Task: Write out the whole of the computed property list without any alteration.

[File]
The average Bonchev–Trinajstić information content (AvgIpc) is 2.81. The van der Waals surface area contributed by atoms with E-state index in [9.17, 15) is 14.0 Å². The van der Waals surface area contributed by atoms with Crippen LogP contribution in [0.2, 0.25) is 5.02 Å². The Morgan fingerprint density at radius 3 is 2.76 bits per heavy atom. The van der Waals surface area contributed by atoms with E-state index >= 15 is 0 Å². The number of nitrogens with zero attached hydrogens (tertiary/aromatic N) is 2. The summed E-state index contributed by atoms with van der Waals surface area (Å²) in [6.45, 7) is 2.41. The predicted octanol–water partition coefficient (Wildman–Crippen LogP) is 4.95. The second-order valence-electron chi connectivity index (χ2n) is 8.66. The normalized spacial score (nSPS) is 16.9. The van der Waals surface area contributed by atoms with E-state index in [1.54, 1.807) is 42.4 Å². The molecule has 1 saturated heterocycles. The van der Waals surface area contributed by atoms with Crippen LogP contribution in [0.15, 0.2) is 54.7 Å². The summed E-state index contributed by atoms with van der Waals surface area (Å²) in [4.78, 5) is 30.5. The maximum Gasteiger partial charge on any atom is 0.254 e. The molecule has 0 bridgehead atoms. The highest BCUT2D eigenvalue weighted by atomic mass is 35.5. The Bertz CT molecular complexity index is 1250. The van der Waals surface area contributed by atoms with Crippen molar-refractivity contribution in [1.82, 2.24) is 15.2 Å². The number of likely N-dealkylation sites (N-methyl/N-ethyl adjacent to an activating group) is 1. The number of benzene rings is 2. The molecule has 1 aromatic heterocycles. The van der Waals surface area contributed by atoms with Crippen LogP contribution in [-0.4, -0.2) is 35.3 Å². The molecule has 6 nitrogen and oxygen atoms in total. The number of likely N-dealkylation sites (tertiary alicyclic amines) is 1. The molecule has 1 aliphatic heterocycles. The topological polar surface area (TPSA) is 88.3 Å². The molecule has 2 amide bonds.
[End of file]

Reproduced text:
The average Bonchev–Trinajstić information content (AvgIpc) is 2.81. The van der Waals surface area contributed by atoms with E-state index in [9.17, 15) is 14.0 Å². The van der Waals surface area contributed by atoms with Crippen LogP contribution in [0.2, 0.25) is 5.02 Å². The Morgan fingerprint density at radius 3 is 2.76 bits per heavy atom. The van der Waals surface area contributed by atoms with E-state index >= 15 is 0 Å². The number of nitrogens with zero attached hydrogens (tertiary/aromatic N) is 2. The summed E-state index contributed by atoms with van der Waals surface area (Å²) in [6.45, 7) is 2.41. The predicted octanol–water partition coefficient (Wildman–Crippen LogP) is 4.95. The second-order valence-electron chi connectivity index (χ2n) is 8.66. The normalized spacial score (nSPS) is 16.9. The van der Waals surface area contributed by atoms with E-state index in [1.54, 1.807) is 42.4 Å². The molecule has 1 saturated heterocycles. The van der Waals surface area contributed by atoms with Crippen LogP contribution in [0.15, 0.2) is 54.7 Å². The summed E-state index contributed by atoms with van der Waals surface area (Å²) in [4.78, 5) is 30.5. The maximum Gasteiger partial charge on any atom is 0.254 e. The molecule has 0 bridgehead atoms. The highest BCUT2D eigenvalue weighted by atomic mass is 35.5. The Bertz CT molecular complexity index is 1250. The van der Waals surface area contributed by atoms with Crippen molar-refractivity contribution in [1.82, 2.24) is 15.2 Å². The number of likely N-dealkylation sites (N-methyl/N-ethyl adjacent to an activating group) is 1. The number of benzene rings is 2. The molecule has 1 aromatic heterocycles. The van der Waals surface area contributed by atoms with Crippen LogP contribution in [-0.4, -0.2) is 35.3 Å². The molecule has 6 nitrogen and oxygen atoms in total. The number of likely N-dealkylation sites (tertiary alicyclic amines) is 1. The molecule has 1 aliphatic heterocycles. The topological polar surface area (TPSA) is 88.3 Å². The molecule has 2 amide bonds.